(NEW YORK) — *Sigh*
There’s no way around it: Brick Mansions is a sad movie, on many levels. Foremost, it’s the first time we’re seeing Paul Walker following his tragic death in a high-speed car crash last November. Even worse, there are several instances in which Walker’s character, a police detective named Damien, is involved in several high-speed car chases and crashes. You’d have to be clueless not to make the association. Movies are supposed to be escapism, but there’s no way here to escape the specter of Walker’s death.
It’s 2018, and Detroit has fallen on hard times, I mean, harder than usual. At the core of its problems, at least according to the politicians, is a large housing project referred to as Brick Mansions. Things are so bad there, the mayor constructs thick concrete walls around Brick Mansions, supposedly to isolate the city’s worst problems.
We learn just how inconsequential this movie’s plot is going to be when the mayor tries to convince some business developers to build a fancy shopping district over Brick Mansions, without offering a solution for what to do with the people living there. It defies logic, and is disconcerting enough to immediately put some moviegoers off.
As for the people who live in Brick Mansions: let’s talk about Lino, played by French actor and Parkour creator David Belle, who starred in 2004’s District 13 and its sequel, the two French films on which Brick Mansions is based. Lino is that guy, the one who wants to protect all the innocent people in the projects from the thugs who rule the streets. The head thug is Tremaine (RZA), a well-dressed, gourmet-food-cooking, Bob Marley-loving, tough-talking killer who may or may not be what he seems.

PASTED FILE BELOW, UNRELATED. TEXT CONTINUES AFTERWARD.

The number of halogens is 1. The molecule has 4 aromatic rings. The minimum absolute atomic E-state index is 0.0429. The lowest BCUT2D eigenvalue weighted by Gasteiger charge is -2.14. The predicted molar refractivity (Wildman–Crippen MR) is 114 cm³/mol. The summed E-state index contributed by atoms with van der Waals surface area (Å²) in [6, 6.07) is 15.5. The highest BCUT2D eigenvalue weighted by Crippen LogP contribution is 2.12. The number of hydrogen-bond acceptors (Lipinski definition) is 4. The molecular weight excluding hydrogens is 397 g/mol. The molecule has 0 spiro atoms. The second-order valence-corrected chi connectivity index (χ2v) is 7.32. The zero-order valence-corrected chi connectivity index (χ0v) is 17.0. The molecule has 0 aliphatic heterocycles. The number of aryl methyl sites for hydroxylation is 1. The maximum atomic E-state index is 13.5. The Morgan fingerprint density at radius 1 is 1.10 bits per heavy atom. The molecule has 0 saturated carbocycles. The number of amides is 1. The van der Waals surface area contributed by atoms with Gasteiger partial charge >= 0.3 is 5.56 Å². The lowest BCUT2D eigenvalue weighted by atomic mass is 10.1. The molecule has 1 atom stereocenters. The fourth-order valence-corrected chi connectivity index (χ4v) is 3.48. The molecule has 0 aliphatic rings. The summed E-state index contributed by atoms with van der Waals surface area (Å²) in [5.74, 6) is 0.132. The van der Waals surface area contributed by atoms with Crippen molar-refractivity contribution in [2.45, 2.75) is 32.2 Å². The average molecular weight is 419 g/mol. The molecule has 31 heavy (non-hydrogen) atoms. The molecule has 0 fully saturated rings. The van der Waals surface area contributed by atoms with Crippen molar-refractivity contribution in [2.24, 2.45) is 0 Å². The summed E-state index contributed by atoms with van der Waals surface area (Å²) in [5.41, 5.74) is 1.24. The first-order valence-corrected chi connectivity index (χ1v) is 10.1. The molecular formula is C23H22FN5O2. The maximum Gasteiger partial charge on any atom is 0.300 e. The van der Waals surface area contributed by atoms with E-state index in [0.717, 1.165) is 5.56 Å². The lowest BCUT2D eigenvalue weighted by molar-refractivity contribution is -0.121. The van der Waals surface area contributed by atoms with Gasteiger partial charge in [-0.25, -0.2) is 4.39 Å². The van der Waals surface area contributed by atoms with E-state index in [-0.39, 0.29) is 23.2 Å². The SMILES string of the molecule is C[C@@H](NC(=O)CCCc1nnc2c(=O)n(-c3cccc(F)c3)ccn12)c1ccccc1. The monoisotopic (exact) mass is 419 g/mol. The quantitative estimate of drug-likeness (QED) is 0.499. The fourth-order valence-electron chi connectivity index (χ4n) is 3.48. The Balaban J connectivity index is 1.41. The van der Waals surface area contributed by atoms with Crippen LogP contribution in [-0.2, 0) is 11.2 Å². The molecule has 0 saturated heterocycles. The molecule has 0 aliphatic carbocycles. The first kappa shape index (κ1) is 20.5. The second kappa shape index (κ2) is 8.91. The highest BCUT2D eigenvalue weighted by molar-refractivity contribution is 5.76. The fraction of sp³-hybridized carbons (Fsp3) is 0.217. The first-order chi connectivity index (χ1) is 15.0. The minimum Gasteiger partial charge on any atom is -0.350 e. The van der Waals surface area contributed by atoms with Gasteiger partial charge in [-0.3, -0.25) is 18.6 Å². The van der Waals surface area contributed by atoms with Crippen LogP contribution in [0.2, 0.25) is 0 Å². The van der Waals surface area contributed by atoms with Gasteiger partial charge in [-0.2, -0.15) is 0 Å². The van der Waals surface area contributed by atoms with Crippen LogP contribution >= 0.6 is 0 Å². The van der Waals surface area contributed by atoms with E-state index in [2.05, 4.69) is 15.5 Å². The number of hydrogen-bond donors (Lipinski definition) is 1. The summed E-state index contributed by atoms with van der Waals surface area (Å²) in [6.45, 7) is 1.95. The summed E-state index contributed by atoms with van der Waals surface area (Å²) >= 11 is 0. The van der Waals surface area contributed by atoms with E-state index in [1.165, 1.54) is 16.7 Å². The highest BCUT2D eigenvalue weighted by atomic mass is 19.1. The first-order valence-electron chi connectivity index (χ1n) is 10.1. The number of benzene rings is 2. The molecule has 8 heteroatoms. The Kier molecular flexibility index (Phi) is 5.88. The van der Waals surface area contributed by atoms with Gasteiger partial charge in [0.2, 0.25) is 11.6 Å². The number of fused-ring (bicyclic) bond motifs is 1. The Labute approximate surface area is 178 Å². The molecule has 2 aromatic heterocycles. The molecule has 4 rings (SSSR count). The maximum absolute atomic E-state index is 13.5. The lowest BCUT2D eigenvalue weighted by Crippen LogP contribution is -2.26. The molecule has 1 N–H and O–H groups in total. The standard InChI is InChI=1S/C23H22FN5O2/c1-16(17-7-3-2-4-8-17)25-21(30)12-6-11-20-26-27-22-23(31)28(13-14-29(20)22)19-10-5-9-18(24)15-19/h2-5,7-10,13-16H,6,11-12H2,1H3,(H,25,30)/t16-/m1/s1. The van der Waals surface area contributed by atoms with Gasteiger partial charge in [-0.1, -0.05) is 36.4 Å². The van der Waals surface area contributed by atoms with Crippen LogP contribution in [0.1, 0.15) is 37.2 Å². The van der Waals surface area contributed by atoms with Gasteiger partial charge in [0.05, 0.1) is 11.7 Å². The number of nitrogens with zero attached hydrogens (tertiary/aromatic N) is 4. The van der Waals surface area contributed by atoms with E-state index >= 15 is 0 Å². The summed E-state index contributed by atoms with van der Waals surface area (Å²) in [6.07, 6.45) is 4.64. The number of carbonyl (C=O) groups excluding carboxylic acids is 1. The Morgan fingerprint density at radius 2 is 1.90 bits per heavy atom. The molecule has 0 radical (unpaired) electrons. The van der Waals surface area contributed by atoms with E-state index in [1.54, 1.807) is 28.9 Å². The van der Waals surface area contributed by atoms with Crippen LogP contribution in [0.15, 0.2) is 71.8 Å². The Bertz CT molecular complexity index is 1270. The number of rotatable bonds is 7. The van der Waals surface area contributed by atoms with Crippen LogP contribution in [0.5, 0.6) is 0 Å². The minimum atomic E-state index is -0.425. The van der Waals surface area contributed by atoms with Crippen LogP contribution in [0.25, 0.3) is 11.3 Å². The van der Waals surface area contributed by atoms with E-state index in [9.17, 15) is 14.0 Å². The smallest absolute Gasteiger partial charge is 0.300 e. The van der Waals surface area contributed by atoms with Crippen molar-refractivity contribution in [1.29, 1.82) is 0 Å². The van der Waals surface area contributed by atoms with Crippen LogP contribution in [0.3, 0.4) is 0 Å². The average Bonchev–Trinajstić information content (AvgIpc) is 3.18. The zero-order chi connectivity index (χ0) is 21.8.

Lino, and his brand of Parkour, is a problem for Tremaine. Tremaine is a problem for Damien, because Tremaine killed his father, a legendary cop. Not only is Damien dedicated to taking down the city’s top crime kingpins, he also wants to avenge his father’s death.
The mayor calls upon Damien for help. Tremaine’s boys have hijacked a truck with a bomb on it, and Damien’s task is to infiltrate Brick Mansions, find Tremaine, and detonate the bomb. It seems like an impossible task but Damien will have some help from Lino, who’s currently in prison for killing a cop.
Sound reasonable? No, it does not. It’s plain stupid, but perhaps one shouldn’t expect much more from a mindless action flick filled with gratuitous Parkour chases and violence, and stilted dialogue so ridiculous, it’s actually funny.
Walker did his best here with what he was given and RZA is always interesting, but Brick Mansions is a shallow, faux-dystopian tale with little to offer other than some exciting stunts, which is precisely why some people are going to see it anyway. At least there’s a nice tribute to Walker before the end credits.
Two out of five stars.
Copyright 2014 ABC News Radio
David Goldman, CNN